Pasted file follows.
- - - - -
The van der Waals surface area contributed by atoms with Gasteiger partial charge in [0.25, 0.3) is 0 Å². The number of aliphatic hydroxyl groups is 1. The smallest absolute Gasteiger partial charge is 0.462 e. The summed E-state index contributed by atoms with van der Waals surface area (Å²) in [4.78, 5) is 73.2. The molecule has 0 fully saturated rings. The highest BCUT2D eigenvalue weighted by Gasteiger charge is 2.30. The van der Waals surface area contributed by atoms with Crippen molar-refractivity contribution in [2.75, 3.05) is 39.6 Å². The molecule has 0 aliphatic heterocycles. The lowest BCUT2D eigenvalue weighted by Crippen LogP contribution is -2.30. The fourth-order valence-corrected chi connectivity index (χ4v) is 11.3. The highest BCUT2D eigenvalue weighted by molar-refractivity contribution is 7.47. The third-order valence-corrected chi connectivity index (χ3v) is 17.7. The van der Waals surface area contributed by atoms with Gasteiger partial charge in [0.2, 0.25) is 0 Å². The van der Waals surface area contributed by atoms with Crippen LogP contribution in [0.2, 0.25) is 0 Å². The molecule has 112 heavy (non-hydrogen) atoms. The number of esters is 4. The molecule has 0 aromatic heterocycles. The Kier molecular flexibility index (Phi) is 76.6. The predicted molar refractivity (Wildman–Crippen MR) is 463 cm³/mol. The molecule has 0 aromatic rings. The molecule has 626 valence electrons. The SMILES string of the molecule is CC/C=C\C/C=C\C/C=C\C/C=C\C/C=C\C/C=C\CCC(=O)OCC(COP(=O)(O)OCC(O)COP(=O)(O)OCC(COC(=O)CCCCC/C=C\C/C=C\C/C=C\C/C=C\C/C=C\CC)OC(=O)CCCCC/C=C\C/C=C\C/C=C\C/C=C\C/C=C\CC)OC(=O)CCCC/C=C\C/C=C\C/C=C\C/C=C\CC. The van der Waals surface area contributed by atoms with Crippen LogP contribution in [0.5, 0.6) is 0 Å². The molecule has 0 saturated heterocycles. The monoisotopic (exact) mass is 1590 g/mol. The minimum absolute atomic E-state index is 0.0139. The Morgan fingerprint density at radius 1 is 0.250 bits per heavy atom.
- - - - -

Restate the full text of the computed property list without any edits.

The van der Waals surface area contributed by atoms with Gasteiger partial charge in [0.25, 0.3) is 0 Å². The number of aliphatic hydroxyl groups is 1. The smallest absolute Gasteiger partial charge is 0.462 e. The summed E-state index contributed by atoms with van der Waals surface area (Å²) in [4.78, 5) is 73.2. The molecule has 0 fully saturated rings. The highest BCUT2D eigenvalue weighted by Gasteiger charge is 2.30. The van der Waals surface area contributed by atoms with Crippen molar-refractivity contribution in [2.75, 3.05) is 39.6 Å². The molecule has 0 aliphatic heterocycles. The lowest BCUT2D eigenvalue weighted by Crippen LogP contribution is -2.30. The fourth-order valence-corrected chi connectivity index (χ4v) is 11.3. The highest BCUT2D eigenvalue weighted by molar-refractivity contribution is 7.47. The third-order valence-corrected chi connectivity index (χ3v) is 17.7. The van der Waals surface area contributed by atoms with Gasteiger partial charge in [0.2, 0.25) is 0 Å². The van der Waals surface area contributed by atoms with Crippen LogP contribution in [0.2, 0.25) is 0 Å². The molecule has 112 heavy (non-hydrogen) atoms. The number of esters is 4. The molecule has 0 aromatic heterocycles. The Kier molecular flexibility index (Phi) is 76.6. The predicted molar refractivity (Wildman–Crippen MR) is 463 cm³/mol. The molecule has 0 aromatic rings. The molecule has 626 valence electrons. The SMILES string of the molecule is CC/C=C\C/C=C\C/C=C\C/C=C\C/C=C\C/C=C\CCC(=O)OCC(COP(=O)(O)OCC(O)COP(=O)(O)OCC(COC(=O)CCCCC/C=C\C/C=C\C/C=C\C/C=C\C/C=C\CC)OC(=O)CCCCC/C=C\C/C=C\C/C=C\C/C=C\C/C=C\CC)OC(=O)CCCC/C=C\C/C=C\C/C=C\C/C=C\CC. The van der Waals surface area contributed by atoms with Crippen LogP contribution in [0.5, 0.6) is 0 Å². The molecule has 0 saturated heterocycles. The monoisotopic (exact) mass is 1590 g/mol. The minimum absolute atomic E-state index is 0.0139. The Morgan fingerprint density at radius 1 is 0.250 bits per heavy atom.